Now this is the clincher for me. You may know I am obsessed with the 3D nature of long distance photography. When I look at the stars and the planets, it is really hard for me to envisage 3D, especially at such a grand scale. But with these two planets where they are at the moment, you can. Imagine a big disc, and we are about 1/3 of the way from the middle of the disc. After the Sun sets, you see Venus which is not only closer to the Sun, but is on the same side of Sun as us, and is travelling faster than us. Higher up you see Jupiter, which is on the other side of the Sun and about 2/3 out from the disc. (Saturn is at the limit of our naked eye viewing at 3/3. So your eyes are skimming across this great distance with perception of depth. I just love it. I will get a pic later.
Now the Sun set not so long ago; the first celestial objects I spotted were Venus quickly followed by Jupiter.
Very faint but you can see them. I’ll grab another one later.
Ok, it’s July 31. I’ve had enough of this Winter thing now. I know we still have another three months of it to go down here in Victoria.
I have been playing a lot of music lately so my photos have suffered. And I am itching to get out on the water again. Hopefully in a couple of weeks I’m off to Gippsland again.
Also, Jo and I have been slowly emptying rooms here. After living here for 20 years, we are yet to see the light at the end of the tunnel. We’ll get there. Here’s some pics from July. Added for Su’s Changing Seasons which can be found here.
June 30 already! It is been a different month for us with me changing to working 0.7, and preparing to move off the farm to a suburban block. I have added the usual bunch of cloudy watery pics with a couple of ring-ins taken by others.
Driving in the country in Australia, especially at night, and more so in Winter, is a challenge due to our lovely furry friends jumping in front of us without warning. This photograph is doctored but is a timely reminder for all of us to slow down a bit and keep our eyes peeled.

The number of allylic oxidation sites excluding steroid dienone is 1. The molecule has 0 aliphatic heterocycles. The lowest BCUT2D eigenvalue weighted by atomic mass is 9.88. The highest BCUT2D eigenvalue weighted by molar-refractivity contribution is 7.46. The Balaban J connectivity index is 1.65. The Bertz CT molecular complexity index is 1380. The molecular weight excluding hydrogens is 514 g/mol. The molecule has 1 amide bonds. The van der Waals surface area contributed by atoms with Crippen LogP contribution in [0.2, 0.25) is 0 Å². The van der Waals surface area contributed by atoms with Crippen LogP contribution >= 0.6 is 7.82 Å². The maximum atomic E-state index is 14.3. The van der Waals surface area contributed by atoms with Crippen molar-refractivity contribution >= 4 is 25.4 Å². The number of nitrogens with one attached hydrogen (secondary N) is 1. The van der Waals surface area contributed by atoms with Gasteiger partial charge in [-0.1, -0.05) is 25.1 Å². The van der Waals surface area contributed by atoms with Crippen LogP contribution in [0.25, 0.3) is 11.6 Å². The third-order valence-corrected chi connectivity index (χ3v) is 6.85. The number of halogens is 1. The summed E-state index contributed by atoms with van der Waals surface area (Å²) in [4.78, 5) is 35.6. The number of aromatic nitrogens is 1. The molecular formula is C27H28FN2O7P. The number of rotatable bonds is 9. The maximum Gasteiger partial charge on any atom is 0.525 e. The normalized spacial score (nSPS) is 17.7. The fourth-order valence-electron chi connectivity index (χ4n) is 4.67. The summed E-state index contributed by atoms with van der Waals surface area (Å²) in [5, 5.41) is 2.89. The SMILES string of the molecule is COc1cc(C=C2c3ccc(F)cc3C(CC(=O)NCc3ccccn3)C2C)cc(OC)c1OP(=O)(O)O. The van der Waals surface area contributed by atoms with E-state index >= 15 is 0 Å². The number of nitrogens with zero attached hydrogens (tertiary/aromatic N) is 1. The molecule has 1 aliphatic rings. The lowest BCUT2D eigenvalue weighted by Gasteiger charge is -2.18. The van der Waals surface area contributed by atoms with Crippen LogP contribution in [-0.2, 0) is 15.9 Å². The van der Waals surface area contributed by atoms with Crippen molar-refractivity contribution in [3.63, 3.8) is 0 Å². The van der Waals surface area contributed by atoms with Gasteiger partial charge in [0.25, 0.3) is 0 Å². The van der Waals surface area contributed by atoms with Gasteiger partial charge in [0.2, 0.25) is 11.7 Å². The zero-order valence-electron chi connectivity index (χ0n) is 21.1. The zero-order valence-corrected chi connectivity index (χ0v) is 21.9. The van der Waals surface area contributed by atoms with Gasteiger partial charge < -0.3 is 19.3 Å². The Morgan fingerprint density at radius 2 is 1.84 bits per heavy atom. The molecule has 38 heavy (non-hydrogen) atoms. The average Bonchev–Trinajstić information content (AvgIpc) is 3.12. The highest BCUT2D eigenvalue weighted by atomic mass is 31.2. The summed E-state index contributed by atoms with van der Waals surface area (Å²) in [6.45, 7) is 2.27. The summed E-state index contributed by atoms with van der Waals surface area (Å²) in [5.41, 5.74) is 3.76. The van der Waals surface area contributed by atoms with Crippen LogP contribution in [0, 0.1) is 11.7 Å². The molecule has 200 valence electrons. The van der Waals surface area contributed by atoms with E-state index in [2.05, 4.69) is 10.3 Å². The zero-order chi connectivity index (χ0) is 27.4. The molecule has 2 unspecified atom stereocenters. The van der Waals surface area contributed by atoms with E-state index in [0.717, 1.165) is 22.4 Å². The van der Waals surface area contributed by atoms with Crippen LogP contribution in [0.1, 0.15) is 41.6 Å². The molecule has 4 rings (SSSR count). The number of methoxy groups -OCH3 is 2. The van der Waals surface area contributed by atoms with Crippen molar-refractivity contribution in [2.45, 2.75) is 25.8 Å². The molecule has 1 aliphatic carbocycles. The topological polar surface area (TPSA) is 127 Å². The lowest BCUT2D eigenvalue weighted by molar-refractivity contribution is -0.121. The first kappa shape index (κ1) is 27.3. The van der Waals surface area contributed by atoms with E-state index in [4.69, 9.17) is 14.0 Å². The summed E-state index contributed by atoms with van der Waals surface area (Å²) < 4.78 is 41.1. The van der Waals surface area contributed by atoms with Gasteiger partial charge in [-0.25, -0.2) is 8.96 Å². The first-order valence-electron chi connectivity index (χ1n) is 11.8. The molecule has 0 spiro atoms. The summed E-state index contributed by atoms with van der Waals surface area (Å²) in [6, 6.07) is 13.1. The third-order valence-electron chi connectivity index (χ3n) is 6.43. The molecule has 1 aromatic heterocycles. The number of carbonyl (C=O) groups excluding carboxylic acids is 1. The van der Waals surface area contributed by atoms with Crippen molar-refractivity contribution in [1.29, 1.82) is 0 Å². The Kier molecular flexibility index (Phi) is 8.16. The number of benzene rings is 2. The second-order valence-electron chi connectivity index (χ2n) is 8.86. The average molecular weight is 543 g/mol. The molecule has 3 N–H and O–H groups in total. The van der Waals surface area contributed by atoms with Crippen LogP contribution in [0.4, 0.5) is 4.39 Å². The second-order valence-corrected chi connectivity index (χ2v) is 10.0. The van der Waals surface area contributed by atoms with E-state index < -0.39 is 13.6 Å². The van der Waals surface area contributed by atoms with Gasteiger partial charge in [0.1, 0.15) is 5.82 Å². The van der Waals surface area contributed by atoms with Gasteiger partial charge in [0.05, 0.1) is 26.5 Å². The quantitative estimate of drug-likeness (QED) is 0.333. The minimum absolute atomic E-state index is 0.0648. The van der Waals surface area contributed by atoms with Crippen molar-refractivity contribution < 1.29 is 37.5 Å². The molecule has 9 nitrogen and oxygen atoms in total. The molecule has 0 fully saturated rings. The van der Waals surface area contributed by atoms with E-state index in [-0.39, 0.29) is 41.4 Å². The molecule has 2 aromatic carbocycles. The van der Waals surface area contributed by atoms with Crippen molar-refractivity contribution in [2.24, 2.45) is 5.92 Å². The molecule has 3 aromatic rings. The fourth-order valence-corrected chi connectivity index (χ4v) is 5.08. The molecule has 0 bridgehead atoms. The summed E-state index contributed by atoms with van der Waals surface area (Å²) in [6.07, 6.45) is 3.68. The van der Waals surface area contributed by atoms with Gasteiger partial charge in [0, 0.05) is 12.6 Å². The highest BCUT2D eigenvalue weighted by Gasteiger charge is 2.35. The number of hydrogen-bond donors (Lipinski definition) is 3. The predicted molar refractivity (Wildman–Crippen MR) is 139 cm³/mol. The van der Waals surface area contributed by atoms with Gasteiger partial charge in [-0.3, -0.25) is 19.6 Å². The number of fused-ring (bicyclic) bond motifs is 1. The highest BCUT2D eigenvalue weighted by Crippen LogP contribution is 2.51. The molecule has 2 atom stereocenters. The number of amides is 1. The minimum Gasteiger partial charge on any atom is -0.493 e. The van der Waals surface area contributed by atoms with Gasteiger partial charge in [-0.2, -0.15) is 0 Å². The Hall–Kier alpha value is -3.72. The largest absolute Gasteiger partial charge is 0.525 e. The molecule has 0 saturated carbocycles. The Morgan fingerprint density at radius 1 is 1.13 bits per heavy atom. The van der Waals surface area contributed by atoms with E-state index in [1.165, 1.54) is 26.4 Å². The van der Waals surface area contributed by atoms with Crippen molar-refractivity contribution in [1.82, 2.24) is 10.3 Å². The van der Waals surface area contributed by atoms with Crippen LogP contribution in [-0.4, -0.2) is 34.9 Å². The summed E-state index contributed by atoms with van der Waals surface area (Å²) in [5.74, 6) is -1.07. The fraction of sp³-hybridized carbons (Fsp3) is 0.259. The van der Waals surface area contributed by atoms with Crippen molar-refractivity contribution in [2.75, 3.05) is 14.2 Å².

Last week Jo and went to see a special viewing of movie called Brothers’ Nest. Shane Jacobson attended the screening with an introduction and post movie Q&A session. I enjoyed the movie very much. It could be classified as a black comedy. For Australians it is nothing like Kenny. It’s distribution may be limited to Australia. Jo and I are in this photo but we cannot be resolved.
Thanks again Su for running changing seasons. See her blog here.
I get out sampling a fair bit these days. It’s a great job; I’m so lucky to have it this late in my career. The youngies put up with my whinging about my back or something else that might be bothering me. We get the work done no matter what the weather. On Thursday 21 June, our Winter solstice, we a had a glorious day for sampling on the Bay. Port Phillip is a large (1930 sq km), very open and mostly shallow embayment. It is separated from the sea by a narrow opening referred to as the rip; mainly because with tidal changes, the sea rips through there at quite a rate. Having said that, we do not have tidal variations seen in other parts of the world like Cornwall or The Kimberley; the Bay would indeed be a very different place if that was to occur. I have seen seals, dolphins, penguins and many migratory birds in the Bay. Whales visit, but I am yet to see one. Being next to a city of more than 4 million people, it has been hammered over the years. Treated sewer still empties into it; it has been over-fished and subject to many nasty pollution events. At its northern, southern and western ends it is has been deeply dredged for shipping. Despite this, it is still beautiful. Here’s some pics from the other day.